About 80 years ago, someone pointed a Kodak Brownie camera at a sailor and took some shots.
Click on. The single camera shutter opened for a 50th of a second. The moment captured on film shows the young man with a broad smile, his hand raised in a sign of greeting. He wears dress blues with a single white stripe on the cuff and a cap tilted at a casual angle.
Click on. The sailor stands next to another young man with a family resemblance. Maybe it’s an older brother, looking dapper in a double-breasted suit.
Click on. The sailor stands next to a car parked near a house. Maybe he’s home on leave.
There were no more clicks. The camera was never used again and the film inside was forgotten, left undeveloped. Decades have passed. No one has ever seen the photos of the sailor.
In July 2022, Keith Yearman was browsing a vendor’s table at Maxwell Street Market in Chicago. An old camera sitting among used books and electronic equipment caught his eye.
“I just had to have it, for some reason,” Yearman said. He bought it for $20.
Yearman, who lives in the Chicago suburb of Carol Stream, is a professor of geography at the College of DuPage. It is also a passionate street photographer and specializes in film photography and old photos. He has a collection of about 30 vintage cameras.
This turned out to be a Brownie No. 2A sold by Eastman Kodak from 1907 to 1936. It was known as the case because it was essentially a rectangular cardboard box covered in “leatherette”, with a roll of film at one end and a lens at the other. Originally costing $3, it helped bring amateur instant photography to the masses. Kodak made more than 2 million, according to Brownie Camera Page.
About a week after buying the Brownie, Yearman opened it – and was surprised to see a roll of film still inside.
The film, which was tightly wrapped around a metal spool with a wooden core, was a now rare Type 116 film, first introduced by Eastman Kodak in 1899. It is so obsolete that even camera stores specialized photo where Yearman brought the film to Chicago. could not develop it. They suggested Yearman send the film to Marian Early.
Early, who runs Custom photographic print in Rochester, NY, is one of the few people in the country who can hand-process 116-type films. But she warned Yearman that she couldn’t make any promises for a film that old. But for $25, she would try.
“The movie itself was completely unlabeled,” Early said. “The processing is a bit of a guess. The film is old. You don’t know if it’s been fogged up. There’s different chemistry for different films.”
“I said we absolutely had to try,” Yearman said.
On August 25, Yearman received a call from an excited Early. “She said, ‘You’re not going to believe this. We have pictures. “
A roll of 116 film allows six exposures. Three of the six in the Yearman roll contained images, all featuring the young sailor.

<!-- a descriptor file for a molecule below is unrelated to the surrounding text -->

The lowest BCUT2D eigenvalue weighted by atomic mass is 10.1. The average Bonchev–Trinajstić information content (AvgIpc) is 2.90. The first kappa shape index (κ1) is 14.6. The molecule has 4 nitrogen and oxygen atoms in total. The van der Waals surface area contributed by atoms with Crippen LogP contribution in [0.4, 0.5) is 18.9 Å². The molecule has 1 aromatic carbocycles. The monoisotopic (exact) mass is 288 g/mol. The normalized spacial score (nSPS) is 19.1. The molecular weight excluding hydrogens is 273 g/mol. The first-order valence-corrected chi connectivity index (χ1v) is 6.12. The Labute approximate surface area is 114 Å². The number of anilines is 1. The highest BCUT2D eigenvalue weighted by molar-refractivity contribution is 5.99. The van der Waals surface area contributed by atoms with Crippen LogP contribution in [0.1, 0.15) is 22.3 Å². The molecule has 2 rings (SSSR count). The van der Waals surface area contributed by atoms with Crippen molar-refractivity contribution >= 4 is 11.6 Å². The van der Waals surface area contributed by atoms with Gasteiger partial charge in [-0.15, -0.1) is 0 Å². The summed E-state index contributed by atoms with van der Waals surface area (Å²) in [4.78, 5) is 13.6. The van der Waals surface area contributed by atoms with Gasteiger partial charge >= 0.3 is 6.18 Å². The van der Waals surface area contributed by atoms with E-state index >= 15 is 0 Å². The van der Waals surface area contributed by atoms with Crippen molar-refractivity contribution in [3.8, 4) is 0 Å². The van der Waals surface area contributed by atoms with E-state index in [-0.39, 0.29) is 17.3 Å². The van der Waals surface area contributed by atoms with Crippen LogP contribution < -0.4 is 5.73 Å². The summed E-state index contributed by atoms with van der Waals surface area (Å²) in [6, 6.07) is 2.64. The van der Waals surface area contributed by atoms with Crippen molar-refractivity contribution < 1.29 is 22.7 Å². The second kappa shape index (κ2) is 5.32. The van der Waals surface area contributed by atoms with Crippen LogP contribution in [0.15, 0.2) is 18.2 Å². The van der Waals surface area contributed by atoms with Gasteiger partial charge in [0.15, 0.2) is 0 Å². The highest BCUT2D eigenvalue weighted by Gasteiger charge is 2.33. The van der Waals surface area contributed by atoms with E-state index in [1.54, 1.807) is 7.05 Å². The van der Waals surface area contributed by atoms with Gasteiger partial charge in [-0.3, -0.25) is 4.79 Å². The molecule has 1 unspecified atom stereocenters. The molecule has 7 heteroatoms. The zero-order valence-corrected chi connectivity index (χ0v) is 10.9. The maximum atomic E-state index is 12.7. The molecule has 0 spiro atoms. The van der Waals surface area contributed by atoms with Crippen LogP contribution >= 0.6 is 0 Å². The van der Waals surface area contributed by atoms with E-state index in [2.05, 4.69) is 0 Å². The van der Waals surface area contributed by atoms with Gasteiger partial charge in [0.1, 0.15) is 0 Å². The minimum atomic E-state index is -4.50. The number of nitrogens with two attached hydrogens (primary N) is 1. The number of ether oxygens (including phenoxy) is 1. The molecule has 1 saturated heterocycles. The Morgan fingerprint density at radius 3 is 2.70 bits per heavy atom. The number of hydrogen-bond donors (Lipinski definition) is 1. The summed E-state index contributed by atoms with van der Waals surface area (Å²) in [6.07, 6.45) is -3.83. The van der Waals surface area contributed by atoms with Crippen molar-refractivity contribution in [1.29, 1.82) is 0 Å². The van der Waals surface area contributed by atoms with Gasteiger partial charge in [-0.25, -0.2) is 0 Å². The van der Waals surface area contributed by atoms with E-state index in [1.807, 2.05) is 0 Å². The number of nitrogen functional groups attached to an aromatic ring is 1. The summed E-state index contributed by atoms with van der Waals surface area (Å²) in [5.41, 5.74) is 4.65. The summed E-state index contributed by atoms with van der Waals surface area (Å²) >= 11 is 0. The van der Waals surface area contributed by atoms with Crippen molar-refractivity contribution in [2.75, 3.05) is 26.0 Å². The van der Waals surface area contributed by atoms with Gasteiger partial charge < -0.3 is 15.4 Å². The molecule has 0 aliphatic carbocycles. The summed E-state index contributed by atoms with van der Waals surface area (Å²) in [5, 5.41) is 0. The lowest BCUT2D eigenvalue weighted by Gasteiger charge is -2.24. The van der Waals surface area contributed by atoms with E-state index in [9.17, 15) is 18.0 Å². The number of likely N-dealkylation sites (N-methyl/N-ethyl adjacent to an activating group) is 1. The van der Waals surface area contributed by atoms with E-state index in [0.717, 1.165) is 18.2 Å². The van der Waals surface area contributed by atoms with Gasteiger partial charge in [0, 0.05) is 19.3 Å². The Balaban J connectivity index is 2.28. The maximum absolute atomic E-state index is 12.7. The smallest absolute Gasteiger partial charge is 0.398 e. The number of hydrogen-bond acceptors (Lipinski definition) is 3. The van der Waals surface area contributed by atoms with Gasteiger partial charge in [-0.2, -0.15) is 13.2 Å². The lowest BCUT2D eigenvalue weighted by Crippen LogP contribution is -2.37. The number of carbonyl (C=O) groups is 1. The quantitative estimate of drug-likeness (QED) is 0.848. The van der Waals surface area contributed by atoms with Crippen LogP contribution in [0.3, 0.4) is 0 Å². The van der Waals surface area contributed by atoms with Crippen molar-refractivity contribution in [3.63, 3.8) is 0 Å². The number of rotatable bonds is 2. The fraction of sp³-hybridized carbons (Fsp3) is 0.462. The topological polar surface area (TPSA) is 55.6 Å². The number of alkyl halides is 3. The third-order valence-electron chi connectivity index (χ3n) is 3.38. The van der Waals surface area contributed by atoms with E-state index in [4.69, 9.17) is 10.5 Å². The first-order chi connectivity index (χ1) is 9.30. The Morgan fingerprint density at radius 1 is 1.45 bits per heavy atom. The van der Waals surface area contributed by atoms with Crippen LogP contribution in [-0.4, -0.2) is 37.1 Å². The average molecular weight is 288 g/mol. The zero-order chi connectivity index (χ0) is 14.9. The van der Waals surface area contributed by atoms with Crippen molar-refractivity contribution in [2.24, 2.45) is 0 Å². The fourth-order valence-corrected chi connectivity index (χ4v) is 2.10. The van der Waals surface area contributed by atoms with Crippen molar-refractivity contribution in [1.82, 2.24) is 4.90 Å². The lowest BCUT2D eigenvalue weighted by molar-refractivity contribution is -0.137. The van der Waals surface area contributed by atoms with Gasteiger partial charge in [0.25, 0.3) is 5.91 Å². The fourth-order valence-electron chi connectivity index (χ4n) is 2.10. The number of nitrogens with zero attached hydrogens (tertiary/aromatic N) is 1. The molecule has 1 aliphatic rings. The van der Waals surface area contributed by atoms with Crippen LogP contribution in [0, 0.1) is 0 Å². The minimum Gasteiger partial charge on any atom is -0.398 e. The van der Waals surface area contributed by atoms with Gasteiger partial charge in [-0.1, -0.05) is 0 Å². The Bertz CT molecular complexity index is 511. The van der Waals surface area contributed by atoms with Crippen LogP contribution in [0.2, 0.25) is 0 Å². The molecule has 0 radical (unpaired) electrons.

“I was very surprised, to tell you the truth,” Early said.
The images – surprisingly clear – made Yearman and Early wonder who the sailor was and what had become of him.
“It was kind of like, wow. You have to wonder where this guy went, was he in service, did he come back?” Early said.
Yearman has many old family photos from the 1920s and 1940s, which he considers treasured keepsakes. He thought the sailor’s family would want the lost footage – if he could only find that family.
And so the search began.
Yearman shared his discovery with an online Chicago photography group and a group of Honor Flight veterans, asking if anyone had any suggestions on how to find the sailor’s family. A Chicago television station made a story about picturesas did an online photography magazine. No family claimed them.
Yearman returned to the street market to speak to the vendor who had sold him the camera, but there too was a dead end.
He studied the photos and realized that one contained a clue. In the background was a sedan – possibly a Packard, possibly a Ford – with whitewall tires and what looks like a raccoon’s tail hanging from the radio antenna. The front license plate is barely visible. Yearman deciphered the number 281,856 and “Minnesota 1942”.
He contacted Minnesota Auto Services officials, only to be told they didn’t keep records that far.
Still, Yearman didn’t give up.
He scanned the photos for more clues. If they were taken in Minnesota, it might be early spring or late fall: there are no leaves on the trees, but no snow on the ground either.
And if caught in 1942, it was a year in which American sailors serving in World War II would fight in the Battle of the Coral Sea, the Battle of Midway, and the Battle of Guadalcanal.
“Worst-case scenario, what if this guy never made it home? These could end up being the last photos of this guy,” Yearman said.
This made Yearman want to find the family of the unknown sailor even more. So he asks for your help.
If you know anything about the photos, he asks you to contact him at [email protected]